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Wrist News

Wrist Fracture in Medicare Patients

If you are over 65 years old and you break your wrist in Great Falls, Montana, will you get the same treatment as if you are over 65 and the injury occurs in California or Florida or Colorado? Researchers from Dartmouth Medical Center noticed that there aren't a lot of studies on the optimal treatment for distal radial fractures. So, they used Medicare records to answer a few questions about the current state of affairs.

First, how often does this type of injury occur? A distal radial fracture refers to the end of the radius (one of two bones in the forearm) at the wrist. Most often these fractures occur as a result of a fall on an outstretched arm. According to Medicare records, 125 out of every 10,000 people on Medicare have an injury of this type.

Older adults with balance problems and osteoporosis (brittle bones) seem to be the group with the largest rate of fractures in general. Wrist fractures of the distal radius occur in white women most often. In fact, women are almost five times more likely than men to break their wrists. White women are twice as likely as non-whites to fracture their wrists. Most of this was due to the higher rates of osteoporosis in white women.

The next question is: once a fracture is identified, how is it treated? There are three basic types of fracture treatment including 1) putting a cast on the arm, 2) slipping a wire through the skin to hold the bones together, a procedure called percutaneous fixation, or 3) open surgery to repair the fracture with metal plates and/or screws. This last category of surgery is referred to as open reduction and internal fixation (ORIF).

And the third question is: does treatment vary depending on where you live, how old you are, your race, or sex? They answered all of these questions by analyzing a sample of Medicare Part-B claims across the United States.

Since treatment is billed by a procedural code, they could use these codes to tell who had what kind of treatment. Patients treated by their primary care physicians in an outpatient (clinic) setting and those who were treated in a hospital or emergency department were all included. Over 300 hospital referral regions were identified by zip code and used to map out regions in the U.S. Colored maps were presented in the article to help the reader see where the largest numbers of patients were located and then what kind of treatment was given by region.

It turns out that the rate of wrist fracture goes up with age. The oldest group (over age 80) had the highest rate of wrist fractures. Most patients (83 per cent) could be treated nonoperatively. The remainder had surgery. Older patients are less likely to have surgery. And the rate of surgery increased (doubled) during the time of this study (between 1998 and 2004).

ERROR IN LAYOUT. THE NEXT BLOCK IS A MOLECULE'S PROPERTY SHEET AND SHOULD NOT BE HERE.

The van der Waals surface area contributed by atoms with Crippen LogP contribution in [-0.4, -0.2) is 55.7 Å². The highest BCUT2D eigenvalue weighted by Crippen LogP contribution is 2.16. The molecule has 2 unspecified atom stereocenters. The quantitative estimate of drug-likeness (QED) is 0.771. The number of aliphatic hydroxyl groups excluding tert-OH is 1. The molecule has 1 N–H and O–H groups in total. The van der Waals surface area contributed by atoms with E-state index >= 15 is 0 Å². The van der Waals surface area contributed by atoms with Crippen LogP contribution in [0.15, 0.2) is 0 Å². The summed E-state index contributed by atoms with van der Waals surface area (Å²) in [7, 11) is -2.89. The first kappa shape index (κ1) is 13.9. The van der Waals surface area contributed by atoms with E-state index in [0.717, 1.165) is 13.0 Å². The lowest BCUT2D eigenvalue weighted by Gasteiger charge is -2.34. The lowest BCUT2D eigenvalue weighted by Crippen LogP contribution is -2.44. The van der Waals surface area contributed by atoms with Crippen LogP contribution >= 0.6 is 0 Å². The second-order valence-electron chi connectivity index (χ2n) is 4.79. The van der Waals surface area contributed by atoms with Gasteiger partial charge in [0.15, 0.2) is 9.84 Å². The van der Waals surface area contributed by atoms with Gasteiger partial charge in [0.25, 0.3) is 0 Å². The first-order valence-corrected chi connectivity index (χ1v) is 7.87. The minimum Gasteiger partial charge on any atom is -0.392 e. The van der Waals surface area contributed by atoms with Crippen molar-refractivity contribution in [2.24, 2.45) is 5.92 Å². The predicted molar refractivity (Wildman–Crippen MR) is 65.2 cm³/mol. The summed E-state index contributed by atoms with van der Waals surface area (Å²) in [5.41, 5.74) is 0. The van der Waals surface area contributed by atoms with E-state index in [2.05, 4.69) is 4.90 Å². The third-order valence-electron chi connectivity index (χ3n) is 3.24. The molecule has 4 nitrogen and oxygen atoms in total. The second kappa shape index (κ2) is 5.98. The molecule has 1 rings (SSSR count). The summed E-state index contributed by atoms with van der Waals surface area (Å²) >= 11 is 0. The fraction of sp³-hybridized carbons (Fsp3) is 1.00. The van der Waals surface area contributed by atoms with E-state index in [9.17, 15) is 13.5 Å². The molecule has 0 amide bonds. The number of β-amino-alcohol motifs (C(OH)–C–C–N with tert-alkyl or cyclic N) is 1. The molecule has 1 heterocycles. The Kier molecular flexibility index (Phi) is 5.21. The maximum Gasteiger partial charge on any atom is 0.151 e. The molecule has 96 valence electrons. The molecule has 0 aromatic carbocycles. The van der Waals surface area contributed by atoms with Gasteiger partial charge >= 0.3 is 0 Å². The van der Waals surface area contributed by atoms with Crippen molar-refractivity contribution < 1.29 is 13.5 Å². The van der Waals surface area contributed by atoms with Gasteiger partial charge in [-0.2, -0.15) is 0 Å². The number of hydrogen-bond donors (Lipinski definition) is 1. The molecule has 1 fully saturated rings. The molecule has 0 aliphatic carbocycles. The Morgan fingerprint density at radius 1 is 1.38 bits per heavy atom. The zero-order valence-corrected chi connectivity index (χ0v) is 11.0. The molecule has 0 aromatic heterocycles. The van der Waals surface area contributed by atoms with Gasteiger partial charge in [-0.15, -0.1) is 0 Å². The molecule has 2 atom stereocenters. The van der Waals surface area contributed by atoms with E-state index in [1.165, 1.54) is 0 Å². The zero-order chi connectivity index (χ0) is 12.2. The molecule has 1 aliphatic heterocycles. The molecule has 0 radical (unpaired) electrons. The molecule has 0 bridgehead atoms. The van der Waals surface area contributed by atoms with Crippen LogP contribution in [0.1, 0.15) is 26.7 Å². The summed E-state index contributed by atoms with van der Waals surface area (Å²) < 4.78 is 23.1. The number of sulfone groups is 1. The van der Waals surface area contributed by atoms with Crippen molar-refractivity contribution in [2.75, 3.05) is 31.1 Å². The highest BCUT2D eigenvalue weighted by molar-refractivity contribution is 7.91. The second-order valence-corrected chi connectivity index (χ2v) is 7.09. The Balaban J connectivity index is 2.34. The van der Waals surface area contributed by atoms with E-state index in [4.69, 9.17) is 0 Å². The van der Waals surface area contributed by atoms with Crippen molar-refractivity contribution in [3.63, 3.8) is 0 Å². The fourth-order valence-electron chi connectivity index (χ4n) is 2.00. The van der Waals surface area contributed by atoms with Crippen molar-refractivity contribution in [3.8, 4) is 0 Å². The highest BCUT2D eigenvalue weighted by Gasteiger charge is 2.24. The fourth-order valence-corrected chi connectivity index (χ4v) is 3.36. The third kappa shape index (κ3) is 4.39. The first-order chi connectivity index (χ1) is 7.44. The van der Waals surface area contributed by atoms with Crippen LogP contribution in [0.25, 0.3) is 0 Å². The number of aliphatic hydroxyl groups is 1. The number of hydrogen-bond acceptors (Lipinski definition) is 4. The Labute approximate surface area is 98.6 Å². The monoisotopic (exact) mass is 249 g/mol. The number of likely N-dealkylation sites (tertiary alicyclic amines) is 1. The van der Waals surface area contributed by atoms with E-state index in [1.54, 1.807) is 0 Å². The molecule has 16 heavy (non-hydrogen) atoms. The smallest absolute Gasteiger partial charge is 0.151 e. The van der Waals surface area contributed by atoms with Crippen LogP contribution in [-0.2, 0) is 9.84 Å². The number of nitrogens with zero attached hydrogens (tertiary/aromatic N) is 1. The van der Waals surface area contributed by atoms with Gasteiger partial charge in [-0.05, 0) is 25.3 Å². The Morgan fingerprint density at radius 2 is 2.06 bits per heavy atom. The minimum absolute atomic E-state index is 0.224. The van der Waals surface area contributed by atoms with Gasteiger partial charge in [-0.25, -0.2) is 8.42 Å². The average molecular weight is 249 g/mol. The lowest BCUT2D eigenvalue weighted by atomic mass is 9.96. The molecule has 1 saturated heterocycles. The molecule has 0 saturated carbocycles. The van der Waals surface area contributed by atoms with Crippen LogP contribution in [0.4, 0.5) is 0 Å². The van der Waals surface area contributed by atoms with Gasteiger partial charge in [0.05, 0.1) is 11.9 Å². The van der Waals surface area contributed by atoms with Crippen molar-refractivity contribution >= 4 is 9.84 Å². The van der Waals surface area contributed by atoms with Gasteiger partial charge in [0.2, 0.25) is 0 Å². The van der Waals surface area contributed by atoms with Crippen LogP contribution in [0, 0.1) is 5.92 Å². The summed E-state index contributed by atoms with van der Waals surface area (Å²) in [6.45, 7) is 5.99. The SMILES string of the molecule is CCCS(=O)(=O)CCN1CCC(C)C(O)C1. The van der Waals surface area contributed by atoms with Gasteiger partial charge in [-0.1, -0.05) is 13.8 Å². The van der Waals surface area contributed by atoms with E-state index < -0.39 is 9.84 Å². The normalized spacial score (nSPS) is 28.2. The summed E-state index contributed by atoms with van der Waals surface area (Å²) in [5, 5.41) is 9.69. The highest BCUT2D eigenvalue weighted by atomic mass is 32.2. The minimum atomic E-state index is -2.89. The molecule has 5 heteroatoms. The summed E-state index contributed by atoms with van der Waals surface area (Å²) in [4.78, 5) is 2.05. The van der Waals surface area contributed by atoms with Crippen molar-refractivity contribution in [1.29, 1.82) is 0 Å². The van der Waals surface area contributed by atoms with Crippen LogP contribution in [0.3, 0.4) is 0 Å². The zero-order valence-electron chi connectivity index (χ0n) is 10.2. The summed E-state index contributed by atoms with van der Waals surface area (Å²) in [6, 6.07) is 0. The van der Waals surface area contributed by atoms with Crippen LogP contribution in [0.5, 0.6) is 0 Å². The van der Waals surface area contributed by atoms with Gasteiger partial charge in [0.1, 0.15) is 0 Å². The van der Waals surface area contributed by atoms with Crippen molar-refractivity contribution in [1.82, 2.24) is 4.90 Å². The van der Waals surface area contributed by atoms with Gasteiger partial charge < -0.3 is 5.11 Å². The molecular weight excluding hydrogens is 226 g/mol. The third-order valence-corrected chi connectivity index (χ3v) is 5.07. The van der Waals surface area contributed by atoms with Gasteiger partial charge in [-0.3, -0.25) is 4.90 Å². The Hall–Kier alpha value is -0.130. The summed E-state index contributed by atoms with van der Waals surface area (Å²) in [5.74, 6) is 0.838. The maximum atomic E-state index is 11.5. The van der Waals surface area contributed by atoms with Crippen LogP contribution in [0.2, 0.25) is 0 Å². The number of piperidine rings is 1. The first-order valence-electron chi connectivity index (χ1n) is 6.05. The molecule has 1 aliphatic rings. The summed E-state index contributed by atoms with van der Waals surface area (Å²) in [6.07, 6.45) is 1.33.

But the most striking finding was that the kind of treatment you might receive for a wrist fracture varied greatly depending on where you lived. Nonoperative care was more common in places like Kentucky (compared to California). Open surgery varied from 0.4 per cent in Pennsylvania to 25 per cent in Great Falls, Montana. Some of the differences noted were likely due to whether patients lived in an area where there is a high density of orthopedic surgeons and the type of hospitals available (e.g., teaching hospitals versus rural hospitals).

The biggest factor on whether or not surgery was done was the presence of comorbidities (other health problems). The more compromised the patients health was, the less likely they would have surgery. Race did not seem to be a major factor in the choice of treatment. Concern about cosmetic appearance might have had an effect on the type of operation performed.

One other finding from this study that mimics previous studies on ankle injuries is the presence of a fracture belt. Fracture belt refers to a higher number of fractures in a geographical region, specifically the northeastern section of the United States. Several factors may be linked with this pattern of distribution.

For example, weather conditions in that area with more ice and snow than in other places could be an important regional difference. Limited exposure to sunlight resulting in higher levels of osteoporosis and lack of water with fluoride in it could contribute to the higher level of osteoporosis-linked fractures. And possibly more involvement in sports activities may affect the rate of falls.

The authors conclude that although they were able to conduct a comprehensive overview on the incidence and type of treatment for wrist fractures, they still couldn’t really say why there is such a difference in how it's treated from one region to another. There could be a wide range of variables such as physician training, cultural beliefs, or even personal or even religious preferences.

More studies are needed to determine the most appropriate care for distal fractures in this age group. Using the Medicare database was a helpful place to start, but it does not include information about how the injury occurred, the functional status of patients, or even the type of fracture present.

Jason Fanuele, MD, et al. Distal Radial Fracture Treatment: What You Get May Depend on Your Age and Address. In The Journal of Bone and Joint Surgery. June 2009. Vol. 91A. No. 6. Pp. 1313-1319.


*Disclaimer:* The information contained herein is compiled from a variety of sources. It may not be complete or timely. It does not cover all diseases, physical conditions, ailments or treatments. The information should NOT be used in place of visit with your healthcare provider, nor should you disregard the advice of your health care provider because of any information you read in this topic.
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